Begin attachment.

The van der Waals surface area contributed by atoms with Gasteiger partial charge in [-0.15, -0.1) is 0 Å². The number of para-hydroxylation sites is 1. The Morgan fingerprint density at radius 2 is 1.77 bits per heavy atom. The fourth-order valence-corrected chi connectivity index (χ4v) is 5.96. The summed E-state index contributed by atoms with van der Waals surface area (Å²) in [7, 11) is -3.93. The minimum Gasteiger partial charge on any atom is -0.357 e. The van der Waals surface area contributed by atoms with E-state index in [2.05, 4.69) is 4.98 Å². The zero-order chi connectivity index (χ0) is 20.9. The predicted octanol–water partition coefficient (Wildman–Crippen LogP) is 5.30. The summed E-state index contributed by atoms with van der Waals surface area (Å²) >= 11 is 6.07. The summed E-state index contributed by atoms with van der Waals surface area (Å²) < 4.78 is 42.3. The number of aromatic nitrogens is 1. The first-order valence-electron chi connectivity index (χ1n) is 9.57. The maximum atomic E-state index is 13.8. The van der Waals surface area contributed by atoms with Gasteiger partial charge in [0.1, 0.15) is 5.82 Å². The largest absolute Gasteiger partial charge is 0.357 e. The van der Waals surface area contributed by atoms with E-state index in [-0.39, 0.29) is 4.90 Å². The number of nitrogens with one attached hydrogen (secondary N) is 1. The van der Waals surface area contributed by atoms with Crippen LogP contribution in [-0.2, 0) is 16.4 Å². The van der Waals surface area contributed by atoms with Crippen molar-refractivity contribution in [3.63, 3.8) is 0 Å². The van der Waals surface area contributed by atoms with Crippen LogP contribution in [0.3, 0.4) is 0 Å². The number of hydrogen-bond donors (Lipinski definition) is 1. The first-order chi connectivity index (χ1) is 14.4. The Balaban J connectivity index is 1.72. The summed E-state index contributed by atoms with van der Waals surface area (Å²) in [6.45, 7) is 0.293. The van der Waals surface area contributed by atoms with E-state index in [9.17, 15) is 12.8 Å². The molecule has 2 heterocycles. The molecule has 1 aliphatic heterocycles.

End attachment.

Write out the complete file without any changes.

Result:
The van der Waals surface area contributed by atoms with Gasteiger partial charge in [-0.15, -0.1) is 0 Å². The number of para-hydroxylation sites is 1. The Morgan fingerprint density at radius 2 is 1.77 bits per heavy atom. The fourth-order valence-corrected chi connectivity index (χ4v) is 5.96. The summed E-state index contributed by atoms with van der Waals surface area (Å²) in [7, 11) is -3.93. The minimum Gasteiger partial charge on any atom is -0.357 e. The van der Waals surface area contributed by atoms with E-state index in [2.05, 4.69) is 4.98 Å². The zero-order chi connectivity index (χ0) is 20.9. The predicted octanol–water partition coefficient (Wildman–Crippen LogP) is 5.30. The summed E-state index contributed by atoms with van der Waals surface area (Å²) >= 11 is 6.07. The summed E-state index contributed by atoms with van der Waals surface area (Å²) < 4.78 is 42.3. The number of aromatic nitrogens is 1. The first-order valence-electron chi connectivity index (χ1n) is 9.57. The maximum atomic E-state index is 13.8. The van der Waals surface area contributed by atoms with Gasteiger partial charge in [0.1, 0.15) is 5.82 Å². The largest absolute Gasteiger partial charge is 0.357 e. The van der Waals surface area contributed by atoms with E-state index in [-0.39, 0.29) is 4.90 Å². The number of nitrogens with one attached hydrogen (secondary N) is 1. The van der Waals surface area contributed by atoms with Crippen LogP contribution in [-0.2, 0) is 16.4 Å². The van der Waals surface area contributed by atoms with Crippen molar-refractivity contribution in [3.63, 3.8) is 0 Å². The van der Waals surface area contributed by atoms with Crippen LogP contribution in [0.3, 0.4) is 0 Å². The number of hydrogen-bond donors (Lipinski definition) is 1. The first-order chi connectivity index (χ1) is 14.4. The Balaban J connectivity index is 1.72. The summed E-state index contributed by atoms with van der Waals surface area (Å²) in [6.45, 7) is 0.293. The van der Waals surface area contributed by atoms with E-state index in [9.17, 15) is 12.8 Å². The molecule has 2 heterocycles. The molecule has 1 aliphatic heterocycles.